Finding new ways for women to be safe in the community is still a high priority for feminist philanthropists everywhere. Now, with a new competition funded by Anu and Naveen Jain, more tools will be available for women to access emergency response.
The Anu and Naveen Jain Women’s Safety XPRIZE recently announced the winner of its $1 million competition: an Indian company called Leaf Wearables, which created a new device for triggering emergency response. The low-cost device, called SAFER, is aimed at making as many as one billion families safer.
“Safety is a fundamental human right and should not be considered a luxury for women,” said Anu Jain, who, along with her husband Naveen is co-founder of InfoSpace and is a Community Relations leader at Viome. The focus of much of Anu Jain’s philanthropy is centered on empowering women and girls. “With so many advances in innovation and technology today, it was unacceptable to us that we didn’t have a solution to help curb this sexual assault pandemic.”
Statistics about the high levels of harassment women face in India are startling. As many as 92% of women in New Delhi report experiencing some form of violence in public spaces over the course of their lives.
“We have been working tirelessly to solve the problem of safety using technology,” said Leaf Wearables team leader Manik Mehta. Leaf Wearables comes to the prize with the advantage of having significant market experience and success with an early version of SAFER that has aleady sold thousands of units in Indian markets.
“Women’s safety is not just a third world problem; we face it every day in our own country and on our college campuses. It’s not a red state problem or a blue state problem but a national problem,” said Naveen Jain, co-founder of the Women’s Safety XPRIZE and board member for XPRIZE. Naveen is the founder of multiple tech companies including Moon Express, Viome, Bluedot, TalentWise, Intelius and InfoSpace.
The competition launched in October of 2016. Eighty-five initial teams engaged in the competition, coming from 18 countries worldwide including the United States, India, Switzerland, Canada, Spain, Germany, China and United Arab Emirates. Prototypes for the competition were submitted in April of this year, and the five finalist for the prize engaged in a process of testing their solutions to see how the devices would function in diverse environments including high rise office buildings, college campuses, in public transit, and at home. Importantly, all of these devices are designed to work in areas where no cellular connection is available.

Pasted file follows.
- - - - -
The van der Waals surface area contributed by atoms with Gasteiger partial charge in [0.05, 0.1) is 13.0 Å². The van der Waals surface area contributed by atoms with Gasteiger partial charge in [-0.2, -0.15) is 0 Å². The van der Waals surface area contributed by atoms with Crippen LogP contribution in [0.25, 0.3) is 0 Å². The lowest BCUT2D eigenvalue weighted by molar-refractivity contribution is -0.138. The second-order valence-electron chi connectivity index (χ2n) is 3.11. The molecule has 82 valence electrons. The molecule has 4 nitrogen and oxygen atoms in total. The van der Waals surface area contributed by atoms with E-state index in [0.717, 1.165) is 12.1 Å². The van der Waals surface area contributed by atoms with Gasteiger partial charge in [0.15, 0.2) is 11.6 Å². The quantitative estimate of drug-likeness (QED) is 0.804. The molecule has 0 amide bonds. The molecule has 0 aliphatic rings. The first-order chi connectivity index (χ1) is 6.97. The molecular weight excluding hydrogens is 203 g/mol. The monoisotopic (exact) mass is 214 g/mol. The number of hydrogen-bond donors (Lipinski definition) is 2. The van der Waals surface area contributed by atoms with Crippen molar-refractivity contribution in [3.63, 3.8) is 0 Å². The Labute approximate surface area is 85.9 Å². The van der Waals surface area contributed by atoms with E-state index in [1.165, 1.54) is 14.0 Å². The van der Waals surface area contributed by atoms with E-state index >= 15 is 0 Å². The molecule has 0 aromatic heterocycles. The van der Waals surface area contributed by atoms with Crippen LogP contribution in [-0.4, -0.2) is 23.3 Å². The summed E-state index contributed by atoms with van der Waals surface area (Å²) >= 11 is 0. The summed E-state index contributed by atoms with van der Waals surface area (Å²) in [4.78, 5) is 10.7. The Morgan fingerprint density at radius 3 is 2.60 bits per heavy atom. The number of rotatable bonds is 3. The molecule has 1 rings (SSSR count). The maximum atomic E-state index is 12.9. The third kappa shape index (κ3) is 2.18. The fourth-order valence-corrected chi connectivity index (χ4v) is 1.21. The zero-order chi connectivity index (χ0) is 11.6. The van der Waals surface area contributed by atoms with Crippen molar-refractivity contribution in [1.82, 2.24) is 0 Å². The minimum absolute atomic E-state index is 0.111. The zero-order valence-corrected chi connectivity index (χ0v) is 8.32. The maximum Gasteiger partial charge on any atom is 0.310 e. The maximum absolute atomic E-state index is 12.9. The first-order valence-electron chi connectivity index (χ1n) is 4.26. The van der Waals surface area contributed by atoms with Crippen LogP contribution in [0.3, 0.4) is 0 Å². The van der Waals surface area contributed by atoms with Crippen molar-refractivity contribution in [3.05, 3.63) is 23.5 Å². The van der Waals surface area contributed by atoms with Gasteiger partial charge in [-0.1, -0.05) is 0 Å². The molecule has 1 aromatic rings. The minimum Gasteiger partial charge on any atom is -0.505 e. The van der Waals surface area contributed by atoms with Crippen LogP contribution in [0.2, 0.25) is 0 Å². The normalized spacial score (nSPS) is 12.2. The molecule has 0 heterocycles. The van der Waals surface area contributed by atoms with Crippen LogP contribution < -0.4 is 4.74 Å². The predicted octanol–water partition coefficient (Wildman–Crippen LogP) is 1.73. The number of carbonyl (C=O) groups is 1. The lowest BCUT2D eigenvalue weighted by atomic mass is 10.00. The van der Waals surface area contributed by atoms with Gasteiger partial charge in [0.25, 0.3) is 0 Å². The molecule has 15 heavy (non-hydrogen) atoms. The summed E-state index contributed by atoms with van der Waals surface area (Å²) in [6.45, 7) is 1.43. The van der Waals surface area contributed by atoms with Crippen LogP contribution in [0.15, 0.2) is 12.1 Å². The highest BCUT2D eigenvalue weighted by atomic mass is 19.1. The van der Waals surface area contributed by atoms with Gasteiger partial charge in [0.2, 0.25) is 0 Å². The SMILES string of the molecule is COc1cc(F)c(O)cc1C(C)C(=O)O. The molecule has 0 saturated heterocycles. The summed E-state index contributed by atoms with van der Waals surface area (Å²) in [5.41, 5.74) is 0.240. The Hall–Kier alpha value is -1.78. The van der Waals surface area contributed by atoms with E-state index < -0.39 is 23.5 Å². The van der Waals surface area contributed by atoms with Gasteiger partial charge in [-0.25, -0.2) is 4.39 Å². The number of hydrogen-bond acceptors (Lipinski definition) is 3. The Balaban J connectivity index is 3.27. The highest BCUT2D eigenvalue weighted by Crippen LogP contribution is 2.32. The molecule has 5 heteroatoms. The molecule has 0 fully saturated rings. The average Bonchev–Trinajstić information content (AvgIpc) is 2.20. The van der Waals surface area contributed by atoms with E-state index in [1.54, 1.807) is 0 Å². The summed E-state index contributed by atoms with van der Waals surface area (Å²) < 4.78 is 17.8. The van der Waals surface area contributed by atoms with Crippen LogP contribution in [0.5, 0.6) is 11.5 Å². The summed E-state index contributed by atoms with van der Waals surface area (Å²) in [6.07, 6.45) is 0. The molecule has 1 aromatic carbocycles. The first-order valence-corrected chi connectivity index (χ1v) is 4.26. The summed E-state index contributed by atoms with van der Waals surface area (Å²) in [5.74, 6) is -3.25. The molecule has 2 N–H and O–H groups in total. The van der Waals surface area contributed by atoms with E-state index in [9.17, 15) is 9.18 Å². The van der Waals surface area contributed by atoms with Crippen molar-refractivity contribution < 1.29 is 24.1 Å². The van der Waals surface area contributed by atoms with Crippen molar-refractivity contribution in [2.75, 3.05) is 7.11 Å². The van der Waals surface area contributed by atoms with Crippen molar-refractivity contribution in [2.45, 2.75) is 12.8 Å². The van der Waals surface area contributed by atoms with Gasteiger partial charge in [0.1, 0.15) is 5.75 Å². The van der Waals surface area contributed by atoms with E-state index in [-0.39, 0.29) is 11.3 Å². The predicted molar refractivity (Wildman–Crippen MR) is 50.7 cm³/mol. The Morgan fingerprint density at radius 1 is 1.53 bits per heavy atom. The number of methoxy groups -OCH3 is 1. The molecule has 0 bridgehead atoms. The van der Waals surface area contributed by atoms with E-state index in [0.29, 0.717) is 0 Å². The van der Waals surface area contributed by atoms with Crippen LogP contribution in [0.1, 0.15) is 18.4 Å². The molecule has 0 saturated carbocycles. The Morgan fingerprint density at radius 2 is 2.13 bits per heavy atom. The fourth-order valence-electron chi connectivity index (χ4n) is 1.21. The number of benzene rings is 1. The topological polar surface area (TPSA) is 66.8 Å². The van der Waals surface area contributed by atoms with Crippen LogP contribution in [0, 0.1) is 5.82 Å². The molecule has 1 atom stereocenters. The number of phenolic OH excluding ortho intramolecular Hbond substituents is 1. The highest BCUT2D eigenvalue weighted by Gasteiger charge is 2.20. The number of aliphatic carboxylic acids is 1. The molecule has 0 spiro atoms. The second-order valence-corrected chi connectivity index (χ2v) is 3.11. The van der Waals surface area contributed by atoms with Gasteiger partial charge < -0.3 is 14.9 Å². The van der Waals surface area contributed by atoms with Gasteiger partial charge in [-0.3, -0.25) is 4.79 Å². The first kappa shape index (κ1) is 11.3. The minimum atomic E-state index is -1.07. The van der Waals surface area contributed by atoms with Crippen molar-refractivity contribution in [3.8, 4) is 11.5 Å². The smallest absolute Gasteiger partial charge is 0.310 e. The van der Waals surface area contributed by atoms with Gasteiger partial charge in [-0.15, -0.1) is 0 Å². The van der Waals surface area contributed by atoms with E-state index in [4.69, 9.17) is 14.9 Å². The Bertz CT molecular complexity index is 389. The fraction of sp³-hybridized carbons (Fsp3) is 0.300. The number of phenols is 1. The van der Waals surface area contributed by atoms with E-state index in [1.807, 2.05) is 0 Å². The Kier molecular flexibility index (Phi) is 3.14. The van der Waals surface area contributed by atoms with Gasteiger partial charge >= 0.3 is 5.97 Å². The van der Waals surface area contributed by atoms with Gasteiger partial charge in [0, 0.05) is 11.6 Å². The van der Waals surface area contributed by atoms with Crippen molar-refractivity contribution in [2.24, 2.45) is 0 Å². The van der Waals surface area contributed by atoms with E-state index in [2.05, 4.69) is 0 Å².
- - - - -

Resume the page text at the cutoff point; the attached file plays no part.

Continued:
XPRIZE is a platform that specializes in helping nonprofits conduct competitions aimed at solving big world problems. Active competitions include the the $15M Global Learning XPRIZE, the $7M Shell Ocean Discovery XPRIZE, the $7M Barbara Bush Foundation Adult Literacy XPRIZE, and the $5M IBM Watson AI XPRIZE.
From the Prize Announcement:
GRAND PRIZE WINNER ($1M USD)
- SAFER Pro from Leaf Wearables (New Delhi, India) – Led by Manik Mehta, a smart safety device that sends emergency alerts with location details to a users’ guardians when they sense danger. SAFER Pro is a small chip that can ultimately be put into any device or jewelry with a discreet emergency alert button. When the alert is received, it additionally lets you record audio from the time of the alert.
- Artemis (Lausanne, Switzerland) – Led by Dr. Nicee Srivastava, Artemis is developing a device that can be used to trigger an alert not just by a gesture, but also by seamlessly tracking emotional threat levels.
- Nimb & SafeTrek (Los Altos, CA and St. Louis, MO, United States) – Led by Leo Bereschanskiy and Nick Droege, Nimb collaborates with SafeTrek to provide their customers an option to call for professional emergency services with just a touch of the thumb. The company was founded in response to rising concerns about safety on and off campus. Both teams work together to make the world a safer place.
- Saffron (Bellevue, WA, United States; Tsinghua, China) – Led by Nicholas Becker, Saffron is a collaboration between the University of Washington and Tsinghua University through the Global Innovation eXchange (GIX), focused on developing wearable sensors and machine learning algorithms to create inconspicuous technologies that improve the safety and well-being of women around the world.
- Soterra (Bethlehem, PA, United States) – Led by Lena McDonnell, Soterra used a combination of global positioning services, cellular data and bluetooth to build a versatile, reliable and affordable network to connect women to emergency support systems.